The digestive capacity of red drum larvae throughout development was evaluated by characterizing and quantifying digestive enzyme activities using biochemical and substrate-SDS-PAGE techniques with specific inhibitors. Results showed that red drum larvae posses a nearly complete set of alkaline proteases since first feeding (3 days post-hatch). Alkaline proteases played a major role in digestion during the first days of feeding, while acid proteases became more important toward the end of the larval period, concomitant with the appearance of a functional stomach. Enzymes for the digestion of proteins (trypsin-like), lipids (lipase) and carbohydrates (amylase) were already present in the larvae before exogenous feeding commenced, and their activity subsequently increased with age and length. At some stages of development, digestive enzymes of red drum larvae seem to have a temporal distribution mediated by underlying genetic mechanisms, rather than controlled by feeding activity. Intracellular digestion, measured as the activity of leucine-alanine peptidase, was high early in the larval stage and decreased as development progressed. In contrast, aminopeptidase activity, which is present in the intestinal brush border membrane and is indicative of intestinal maturity, was lowest at first feeding and subsequently increased with age. Using specific inhibitors the relative contribution of the alkaline proteases to the overall alkaline proteolytic activity was assessed. Interestingly, chymotrypsin relative contribution to alkaline proteolytic activity was higher than that for trypsin by 22 DAH. Substrate-SDS-PAGE analysis indicated that although the proteolytic enzymes measured were at least in part comprised of serine-type proteases, other types such as metalo-proteases may play a significant role in the digestive process in red drum larvae and should be further characterized.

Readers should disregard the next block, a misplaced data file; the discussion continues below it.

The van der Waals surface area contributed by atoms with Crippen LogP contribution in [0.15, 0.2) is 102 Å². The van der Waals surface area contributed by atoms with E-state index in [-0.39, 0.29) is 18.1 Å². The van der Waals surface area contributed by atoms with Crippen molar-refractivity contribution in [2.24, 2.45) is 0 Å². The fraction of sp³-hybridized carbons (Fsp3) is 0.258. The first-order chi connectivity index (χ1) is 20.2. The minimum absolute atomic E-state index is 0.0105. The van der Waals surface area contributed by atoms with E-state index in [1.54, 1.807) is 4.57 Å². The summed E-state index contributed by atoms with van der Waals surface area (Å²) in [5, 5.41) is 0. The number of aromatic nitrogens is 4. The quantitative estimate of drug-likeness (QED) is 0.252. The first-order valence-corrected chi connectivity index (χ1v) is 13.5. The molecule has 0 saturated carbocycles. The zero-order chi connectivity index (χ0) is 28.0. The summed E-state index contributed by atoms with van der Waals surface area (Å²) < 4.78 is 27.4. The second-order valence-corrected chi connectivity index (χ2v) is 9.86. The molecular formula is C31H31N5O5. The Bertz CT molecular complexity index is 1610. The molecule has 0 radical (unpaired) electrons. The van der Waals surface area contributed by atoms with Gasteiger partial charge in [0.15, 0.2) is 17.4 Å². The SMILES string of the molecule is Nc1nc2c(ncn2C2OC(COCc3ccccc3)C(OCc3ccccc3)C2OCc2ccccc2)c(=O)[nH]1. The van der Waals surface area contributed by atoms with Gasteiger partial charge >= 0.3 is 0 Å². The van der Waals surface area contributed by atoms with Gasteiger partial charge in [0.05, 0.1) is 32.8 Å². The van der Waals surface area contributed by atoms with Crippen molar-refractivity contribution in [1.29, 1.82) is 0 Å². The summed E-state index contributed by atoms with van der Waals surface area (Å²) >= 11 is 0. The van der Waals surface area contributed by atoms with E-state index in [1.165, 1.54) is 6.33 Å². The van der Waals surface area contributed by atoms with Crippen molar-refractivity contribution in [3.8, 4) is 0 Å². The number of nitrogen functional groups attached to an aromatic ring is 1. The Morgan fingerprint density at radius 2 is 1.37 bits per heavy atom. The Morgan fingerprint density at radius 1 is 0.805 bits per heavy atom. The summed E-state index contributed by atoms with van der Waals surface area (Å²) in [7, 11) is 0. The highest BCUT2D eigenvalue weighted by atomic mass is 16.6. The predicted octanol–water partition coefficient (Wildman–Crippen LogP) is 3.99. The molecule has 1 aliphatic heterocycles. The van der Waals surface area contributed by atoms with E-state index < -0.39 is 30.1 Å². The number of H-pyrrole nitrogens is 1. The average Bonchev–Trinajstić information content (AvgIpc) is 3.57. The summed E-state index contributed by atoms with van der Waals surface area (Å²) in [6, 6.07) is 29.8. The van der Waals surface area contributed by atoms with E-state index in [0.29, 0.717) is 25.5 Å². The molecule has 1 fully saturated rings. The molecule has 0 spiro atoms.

- Digestive enzymes
- Marine fish larvae